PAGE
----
The perfect coat.

“We always recommend wool.”

I bought a coat at the thrift store today.

This may not seem particularly interesting.  Thrift stores are awesome, after all.  I’ve shopped at thrift stores plenty – bought all kinds of home stuff, craft supplies, books.  But with the exception of a very cool t-shirt, I’ve never bought any clothing that wasn’t for a project or a costume.

Until today.

Here in February, when there are more cold days than not, I’d become aware of the fact I didn’t have a grown-up coat, something nice that I could wear to dinner or out for the evening.  I have a warm coat, and really, that’s the most important thing.  But sometimes I wished I had a nice coat.

The thing is, I’ve embarked on the goal of shopping ethically (and really, shopping as little as possible).  And while there are lots of beautiful and ethical coats out there in the world, it seemed rather wasteful to spend a couple hundred dollars on a special occasion coat when I had a perfectly serviceable coat to keep me from freezing.

I was at the thrift store this morning, looking for some textiles to repurpose into a new rug for the bathroom. I walked by a rack of coats and while inspecting a wool blazer for how much fabric I could scavenge from it, I noticed a beautiful cream-colored wool coat.  It was amazing – wool cashmere and angora, vintage buttons, well made, neat stitching and flawless lining.  And y’all.  It was $10.  Ten bucks for a coat that is made beautifully.  And can you get any more ethical and sustainable than a thrift store coat?   I can’t wait to wear it.  It’s elegant and lovely and so much nicer than anything I could have walked into a store and bought.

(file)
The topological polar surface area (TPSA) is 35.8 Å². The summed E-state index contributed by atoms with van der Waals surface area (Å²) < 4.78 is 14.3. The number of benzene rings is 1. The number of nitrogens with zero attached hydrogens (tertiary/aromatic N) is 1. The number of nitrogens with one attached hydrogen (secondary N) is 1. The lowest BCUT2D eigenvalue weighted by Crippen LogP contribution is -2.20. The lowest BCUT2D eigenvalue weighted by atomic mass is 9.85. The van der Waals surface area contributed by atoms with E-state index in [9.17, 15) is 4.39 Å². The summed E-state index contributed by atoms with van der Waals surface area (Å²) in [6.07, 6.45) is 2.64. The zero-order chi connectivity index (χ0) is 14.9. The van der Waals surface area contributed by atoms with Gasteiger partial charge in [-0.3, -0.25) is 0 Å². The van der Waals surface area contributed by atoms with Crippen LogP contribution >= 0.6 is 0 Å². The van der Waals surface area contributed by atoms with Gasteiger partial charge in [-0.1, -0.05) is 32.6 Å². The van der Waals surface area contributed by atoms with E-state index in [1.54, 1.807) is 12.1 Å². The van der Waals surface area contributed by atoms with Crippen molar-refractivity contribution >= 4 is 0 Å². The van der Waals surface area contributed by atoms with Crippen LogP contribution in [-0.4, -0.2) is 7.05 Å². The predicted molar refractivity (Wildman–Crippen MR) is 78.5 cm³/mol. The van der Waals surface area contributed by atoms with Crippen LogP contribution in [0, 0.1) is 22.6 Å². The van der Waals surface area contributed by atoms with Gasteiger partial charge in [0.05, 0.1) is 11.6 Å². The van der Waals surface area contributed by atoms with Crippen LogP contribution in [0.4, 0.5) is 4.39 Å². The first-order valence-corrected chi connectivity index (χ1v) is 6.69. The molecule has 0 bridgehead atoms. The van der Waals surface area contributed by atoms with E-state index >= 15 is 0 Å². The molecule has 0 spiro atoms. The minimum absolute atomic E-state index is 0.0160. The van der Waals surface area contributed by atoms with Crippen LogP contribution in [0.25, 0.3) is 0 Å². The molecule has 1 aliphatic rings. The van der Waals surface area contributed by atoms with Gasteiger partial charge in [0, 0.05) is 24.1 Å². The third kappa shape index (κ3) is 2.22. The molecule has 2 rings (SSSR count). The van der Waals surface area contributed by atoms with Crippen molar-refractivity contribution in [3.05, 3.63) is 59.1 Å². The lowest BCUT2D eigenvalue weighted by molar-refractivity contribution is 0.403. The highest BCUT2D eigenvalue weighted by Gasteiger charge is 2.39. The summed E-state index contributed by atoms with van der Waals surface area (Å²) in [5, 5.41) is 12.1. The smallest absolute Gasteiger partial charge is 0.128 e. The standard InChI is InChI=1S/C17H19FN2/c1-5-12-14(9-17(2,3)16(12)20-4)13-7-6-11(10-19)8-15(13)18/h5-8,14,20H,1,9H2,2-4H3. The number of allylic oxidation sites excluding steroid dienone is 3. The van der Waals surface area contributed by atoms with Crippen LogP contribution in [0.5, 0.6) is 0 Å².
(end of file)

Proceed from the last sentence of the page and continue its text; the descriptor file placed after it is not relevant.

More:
So, I know.  I’m late to the thrift store game.  But I’ll definitely be back.  Better late than never, right?


Begin again.


I’ve been feeling the need to write lately, feeling like I have words that I need to say.  And so I keep starting this blog again and again, and then deleting it.  There are so many things I want to write about, but I feel like I need to pick a niche.  Isn’t that what bloggers do now?  I mean, it’s not 2004 – no one just journals anymore, do they?  It’s all fashion or mommy-blogging or food or DIY or health/fitness.

 But I’m no expert in any field.  I just want to write.  So, I ask myself, “Why? Why do you want to write?”

Mostly, I think I just want connection.  Life is hard.  Being a mom (or not-thin or a woman or over-35 or without a career or all the other things you could fill in that leave you feeling unheard/unseen/unimportant/powerless) is a lonely road, which still surprises me four years in, given how very many mothers there are out there.  No one’s motherhood looks like anyone else’s, after all – we all bring our unique strengths and our devastating failures to play out on the stages of our families.  And living as this lonely mom, I sometimes start to believe that’s all I really am.  Just a mother.  

But I’m not.  

A long time ago, I wrote a blog for a year or so that helped me recover from my disordered eating and exercise addiction; it truly changed my life, that act of putting my struggles into words and sending them out into the ether.  But even more than the writing, what healed me most were the comments I got from readers, women who were struggling with the same thing, women who told me my honesty about my hurt and my healing made them feel stronger.  It made me feel like I’d helped.

And that changed something in me. There are a million and one reasons to blog, but for me, my reason is this:

Above all else, I want someone who is also walking a lonely path to know they’re not truly alone.

So, I’m going to write about whatever crosses my path here; no niche-blogging, no grand plan.  I’m just going to write the words I need to say


photo courtesy of Unsplash